This is a story from Harry C. Sayers of Summerville, Pennsylvania, found in the book “True Tales of Clarion River,” written in 1933 by George P. Sheffer under the auspices of the Northwestern Pennsylvania Raftsmen’s Association:
(Photo courtesy Library of Congress)
In 1892, I was working for the Shippen Brothers in Forest County. William Summerville had a job with Richard Winlack from Jefferson County, taking out square timber and drifting it down Millstone Creek to the mouth to a bracket dam and then rafting the timber into rafts to go down the Clarion River.
Now that dam was not intended to run rafts over; there was a tumble of five feet on it. Mr. Summerville got his rafts ready to run out to the Clarion River, a distance of about seventy-five to one hundred rods. Then came a quick flood in June of this year and he decided to run.
Mr. Summerville, “Seven Buckets of Blood,” as he was called, for he was a great scrapper among the raftsmen, came to Shippens Mills hunting hands who were not afraid to go over the Millstone dam. The following men volunteered to go over at a dollar a trip: Win Beer, Reason Gordon, Will Potter and myself.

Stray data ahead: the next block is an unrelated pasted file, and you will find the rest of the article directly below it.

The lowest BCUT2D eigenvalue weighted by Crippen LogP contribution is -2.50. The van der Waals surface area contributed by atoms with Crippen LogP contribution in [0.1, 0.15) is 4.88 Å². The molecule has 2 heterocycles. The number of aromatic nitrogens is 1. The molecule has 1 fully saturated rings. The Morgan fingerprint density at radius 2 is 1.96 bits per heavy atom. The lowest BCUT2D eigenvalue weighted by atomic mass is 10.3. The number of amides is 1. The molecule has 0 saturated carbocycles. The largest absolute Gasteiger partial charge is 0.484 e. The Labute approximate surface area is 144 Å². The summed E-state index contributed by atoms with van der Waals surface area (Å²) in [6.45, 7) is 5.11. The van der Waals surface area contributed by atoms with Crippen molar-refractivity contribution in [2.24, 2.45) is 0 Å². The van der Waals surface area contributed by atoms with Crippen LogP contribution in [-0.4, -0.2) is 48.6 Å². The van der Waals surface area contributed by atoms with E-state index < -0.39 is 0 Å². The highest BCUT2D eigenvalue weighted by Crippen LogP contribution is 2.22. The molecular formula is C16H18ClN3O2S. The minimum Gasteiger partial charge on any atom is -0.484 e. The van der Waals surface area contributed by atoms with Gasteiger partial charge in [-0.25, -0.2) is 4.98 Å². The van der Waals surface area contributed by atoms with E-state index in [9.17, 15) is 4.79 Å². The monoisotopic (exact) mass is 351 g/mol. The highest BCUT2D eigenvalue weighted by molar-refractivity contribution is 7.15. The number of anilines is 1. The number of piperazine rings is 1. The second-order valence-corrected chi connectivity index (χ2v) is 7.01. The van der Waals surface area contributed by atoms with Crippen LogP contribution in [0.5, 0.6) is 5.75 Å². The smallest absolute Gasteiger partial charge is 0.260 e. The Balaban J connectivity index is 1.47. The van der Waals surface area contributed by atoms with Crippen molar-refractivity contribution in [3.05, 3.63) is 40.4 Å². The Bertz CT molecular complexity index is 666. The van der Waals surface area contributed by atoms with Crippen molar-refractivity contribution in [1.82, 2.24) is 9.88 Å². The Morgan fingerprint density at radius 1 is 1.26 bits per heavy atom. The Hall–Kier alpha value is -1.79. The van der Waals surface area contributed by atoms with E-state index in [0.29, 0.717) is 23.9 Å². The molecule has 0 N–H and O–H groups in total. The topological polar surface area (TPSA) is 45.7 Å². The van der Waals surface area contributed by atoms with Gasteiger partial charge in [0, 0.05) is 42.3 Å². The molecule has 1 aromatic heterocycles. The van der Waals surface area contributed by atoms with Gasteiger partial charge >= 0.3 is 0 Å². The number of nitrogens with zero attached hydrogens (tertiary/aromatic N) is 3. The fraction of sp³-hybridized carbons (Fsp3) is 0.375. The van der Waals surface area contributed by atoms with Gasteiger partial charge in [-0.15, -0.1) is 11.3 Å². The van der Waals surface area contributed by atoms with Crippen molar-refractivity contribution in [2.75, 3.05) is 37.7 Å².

We put a bracket on the dam seven feet high. When the dam filled we cut the bracket and over we went diving to the bottom and bringing up stones that took four men to roll off the raft. The rafts were all torn to pieces and there were not more than six or eight sticks of timber left together. They looked more like drifting pile timber than rafts. We were in the water to our waists but managed to keep our feet and all came out without a scratch and got a dollar apiece and a big thrill for our trouble.
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